CITY OF ST. PETERSBURG, Appellant/Cross-Appellee,
BRUCE WRIGHT, Appellee/Cross-Appellant.
FINAL UNTIL TIME EXPIRES TO FILE REHEARING MOTION AND, IF
from the Circuit Court for Pinellas County; Kathleen T.
Kenneth W. MacCollom, Assistant City Attorney of the Office
of the City Attorney, St. Petersburg, for Appellant/
Kirsten Anderson and Jodi Siegel of Southern Legal Counsel,
Inc., Gainesville, and Alice K. Nelson of Nelson Law Group,
Tampa, for Appellee/Cross Appellant.
M. Crochet of Weber, Crabb & Wein, P.A., St. Petersburg,
for Amicus Curiae First Amendment Foundation, Inc.
Reverend Bruce Wright filed a lawsuit seeking injunctive
relief and a declaratory judgment against the City of St.
Petersburg, alleging among other things that St.
Petersburg's city council had violated Florida's
Government in the Sunshine Law, section 286.011 (2012). On
Wright's motion for summary judgment, the circuit court
ruled that the council did not break the law during a private
strategy session with the City's attorneys, known in
common Sunshine Law parlance as a "shade" meeting.
But the court held that the council members did violate
statutory notice requirements when, upon emerging from their
shade meeting with the attorneys, they took up and voted to
approve an ordinance amendment that had been discussed during
that meeting. The court voided the amendment on that ground.
City has appealed the final summary judgment, and Wright has
cross-appealed. Without further comment, we affirm the
judgment insofar as it held that the council violated the
notice requirements. We reverse the holding that the City did
not violate the Sunshine Law during the private
offending shade meeting was precipitated by developments in
federal litigation filed under 42 U.S.C. § 1983, by four
homeless plaintiffs who challenged the constitutionality of
the City's trespass ordinance. The federal district court
dismissed all of the plaintiffs' claims. Catron v.
City of St. Petersburg, 658 F.3d 1260, 1264 (11th Cir.
2011). The Eleventh Circuit Court of Appeals affirmed the
dismissal of all but two of the claims. Id. at 1273.
The court concluded that the plaintiffs had pleaded a viable
claim that section 20-30 of the trespass ordinance, regarding
the issuance of trespass warnings, violated procedural due
process because it did not provide a "way to contest the
trespass warning or at least the scope of the warning."
Id. at 1269. The court also held that the district
court should not have dismissed the plaintiffs' claim
that the City's policy of enforcing the ordinance on
public sidewalks violated the plaintiffs' right to
intrastate travel and freedom of movement under the Florida
Constitution. Id. at 1270-71. The court remanded the
case to the district court for further proceedings.
Eleventh Circuit issued its Catron opinion on
September 28, 2011. Thereafter, the shade session at issue
was placed on the agenda for the city council's meeting
on October 13. It was to be attended only by the council
members, the mayor, the city attorney, two assistant city
attorneys, and a court reporter. During the private session,
an assistant city attorney advised the council that if it
amended the trespass ordinance to correct the complained-of
deficiencies before the Catron case returned to the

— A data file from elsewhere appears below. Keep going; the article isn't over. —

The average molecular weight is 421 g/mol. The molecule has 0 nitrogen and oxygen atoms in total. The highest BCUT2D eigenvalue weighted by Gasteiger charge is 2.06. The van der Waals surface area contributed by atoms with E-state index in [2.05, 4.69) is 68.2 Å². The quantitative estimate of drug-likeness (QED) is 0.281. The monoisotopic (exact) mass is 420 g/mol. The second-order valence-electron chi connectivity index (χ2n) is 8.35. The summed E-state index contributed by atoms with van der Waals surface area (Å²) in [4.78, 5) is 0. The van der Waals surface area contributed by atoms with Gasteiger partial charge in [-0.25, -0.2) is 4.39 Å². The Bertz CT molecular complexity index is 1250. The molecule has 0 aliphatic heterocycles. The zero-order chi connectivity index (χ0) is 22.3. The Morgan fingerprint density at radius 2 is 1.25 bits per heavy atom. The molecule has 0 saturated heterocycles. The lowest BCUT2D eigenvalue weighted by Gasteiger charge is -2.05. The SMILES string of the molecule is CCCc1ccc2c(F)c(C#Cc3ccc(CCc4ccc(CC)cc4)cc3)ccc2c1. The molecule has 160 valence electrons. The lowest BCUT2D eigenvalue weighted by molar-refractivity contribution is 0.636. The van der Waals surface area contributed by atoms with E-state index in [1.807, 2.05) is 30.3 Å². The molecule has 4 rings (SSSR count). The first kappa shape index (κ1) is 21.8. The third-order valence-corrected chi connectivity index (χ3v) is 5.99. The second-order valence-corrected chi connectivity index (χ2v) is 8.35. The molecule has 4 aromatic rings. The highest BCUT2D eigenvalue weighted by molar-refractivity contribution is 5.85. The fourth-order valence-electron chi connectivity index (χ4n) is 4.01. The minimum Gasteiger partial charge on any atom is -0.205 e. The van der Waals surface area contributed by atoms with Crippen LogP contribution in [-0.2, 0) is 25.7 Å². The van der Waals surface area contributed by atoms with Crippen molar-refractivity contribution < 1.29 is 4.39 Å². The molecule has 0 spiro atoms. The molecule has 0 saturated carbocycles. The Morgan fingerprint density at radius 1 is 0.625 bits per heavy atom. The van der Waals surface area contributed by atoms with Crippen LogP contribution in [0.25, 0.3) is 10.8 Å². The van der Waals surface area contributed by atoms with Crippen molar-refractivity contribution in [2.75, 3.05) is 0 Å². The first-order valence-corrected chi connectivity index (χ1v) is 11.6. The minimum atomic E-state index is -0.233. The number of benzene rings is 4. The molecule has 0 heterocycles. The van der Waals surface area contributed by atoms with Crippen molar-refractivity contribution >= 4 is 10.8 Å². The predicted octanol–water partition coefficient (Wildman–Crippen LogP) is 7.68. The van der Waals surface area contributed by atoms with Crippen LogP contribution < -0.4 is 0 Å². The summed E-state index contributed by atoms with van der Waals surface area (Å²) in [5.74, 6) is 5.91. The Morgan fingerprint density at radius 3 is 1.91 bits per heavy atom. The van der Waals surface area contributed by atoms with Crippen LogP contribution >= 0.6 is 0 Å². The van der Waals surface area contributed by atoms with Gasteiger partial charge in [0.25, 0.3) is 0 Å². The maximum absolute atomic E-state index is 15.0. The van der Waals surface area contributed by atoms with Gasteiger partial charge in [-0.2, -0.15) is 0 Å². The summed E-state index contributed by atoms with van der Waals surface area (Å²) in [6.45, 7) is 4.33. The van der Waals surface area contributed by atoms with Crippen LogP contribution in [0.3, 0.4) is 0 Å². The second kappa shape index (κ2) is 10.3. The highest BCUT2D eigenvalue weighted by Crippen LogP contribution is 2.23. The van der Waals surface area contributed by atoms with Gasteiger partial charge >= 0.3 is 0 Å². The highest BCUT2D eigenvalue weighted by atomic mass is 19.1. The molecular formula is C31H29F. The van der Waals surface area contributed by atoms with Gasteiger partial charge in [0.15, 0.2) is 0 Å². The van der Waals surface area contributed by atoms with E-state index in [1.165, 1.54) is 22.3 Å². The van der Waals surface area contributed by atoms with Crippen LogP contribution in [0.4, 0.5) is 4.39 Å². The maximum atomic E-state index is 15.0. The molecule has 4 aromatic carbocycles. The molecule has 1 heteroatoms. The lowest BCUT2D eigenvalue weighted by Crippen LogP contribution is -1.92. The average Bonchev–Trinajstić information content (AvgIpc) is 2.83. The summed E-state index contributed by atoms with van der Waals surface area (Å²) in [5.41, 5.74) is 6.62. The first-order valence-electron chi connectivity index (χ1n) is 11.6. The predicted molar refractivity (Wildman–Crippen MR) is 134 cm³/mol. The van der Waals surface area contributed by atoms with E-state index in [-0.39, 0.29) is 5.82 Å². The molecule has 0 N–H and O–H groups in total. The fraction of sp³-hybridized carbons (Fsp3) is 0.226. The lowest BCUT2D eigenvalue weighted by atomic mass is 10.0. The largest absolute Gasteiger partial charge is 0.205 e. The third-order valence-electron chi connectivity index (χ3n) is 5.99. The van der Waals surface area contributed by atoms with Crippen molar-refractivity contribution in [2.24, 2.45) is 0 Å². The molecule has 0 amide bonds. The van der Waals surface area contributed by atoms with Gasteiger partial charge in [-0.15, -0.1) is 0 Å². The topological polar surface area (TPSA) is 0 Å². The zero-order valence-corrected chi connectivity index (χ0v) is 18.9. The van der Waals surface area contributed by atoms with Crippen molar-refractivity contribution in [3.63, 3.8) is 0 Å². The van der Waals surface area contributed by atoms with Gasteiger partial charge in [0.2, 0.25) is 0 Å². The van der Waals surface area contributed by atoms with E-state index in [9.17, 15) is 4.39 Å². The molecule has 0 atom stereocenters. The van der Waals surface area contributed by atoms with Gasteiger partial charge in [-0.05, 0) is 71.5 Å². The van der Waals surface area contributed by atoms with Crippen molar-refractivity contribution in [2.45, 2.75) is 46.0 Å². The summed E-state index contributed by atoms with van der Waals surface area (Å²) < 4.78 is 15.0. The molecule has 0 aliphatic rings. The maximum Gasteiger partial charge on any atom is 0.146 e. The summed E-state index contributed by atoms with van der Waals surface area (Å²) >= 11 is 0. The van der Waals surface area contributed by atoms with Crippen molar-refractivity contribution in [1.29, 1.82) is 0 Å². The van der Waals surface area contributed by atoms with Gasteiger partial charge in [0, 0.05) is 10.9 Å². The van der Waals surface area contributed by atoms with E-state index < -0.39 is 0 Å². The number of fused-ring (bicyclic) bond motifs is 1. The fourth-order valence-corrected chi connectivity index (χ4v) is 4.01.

district court, the City could seek to the have the suit
dismissed as moot. In that event, the City would argue that
the plaintiffs were not prevailing parties entitled to
recover attorney's fees.
mentioned, when the council emerged from the shade session
and resumed the October 13 public meeting, it approved an
amendment to the trespass ordinance on first reading. On
October 18, the City petitioned the Eleventh Circuit to
rehear the Catron case en banc. While that petition
was pending, on November 3 the city council voted final
approval of the trespass ordinance amendment. The Eleventh
Circuit denied rehearing en banc on November 29 and issued
its mandate on December 13. Three days later, the City filed
in the district court a motion to dismiss the Catron
lawsuit on the ground that the recent amendment of the
trespassing ordinance rendered the case moot. The lawsuit was
filed the instant proceeding in November 2013, contending
among other things that the trespass warning section of St.
Petersburg's trespass ordinance is invalid because it was
conceived at the October 13, 2011, nonpublic shade session in
violation of Florida law. We agree.
purpose of Florida's Government in the Sunshine Law is
the protection of the public's right to be present and to
be heard during all phases of enactments by government boards
and commissions. Sch. Bd. of Duval Cty. v. Fla.
Publ'g Co., 670 So.2d 99, 101 (Fla. 1st DCA 1996).
It functions "to prevent at non-public meetings the
crystallization of secret decisions to a point just short of
ceremonial acceptance." Monroe Cty. v. Pigeon Key
Historical Park, Inc., 647 So.2d 857, 860 (Fla. 3d DCA
1994) (quoting Town of Palm Beach v. Gradison, 296
So.2d 473, 477 (Fla.1974)). Section 286.011(1), Florida
Statutes (2011), mandates:
All meetings of any board or commission of any state agency
or authority or of any agency or authority of any county,
municipal corporation, or political subdivision, except as
otherwise provided in the Constitution, including meetings
with or attended by any person elected to such board or
commission, but who has not yet taken office, at which
official acts are to be taken are declared to be public
meetings open to the public at all times, and no resolution,
rule, or formal action shall be considered ...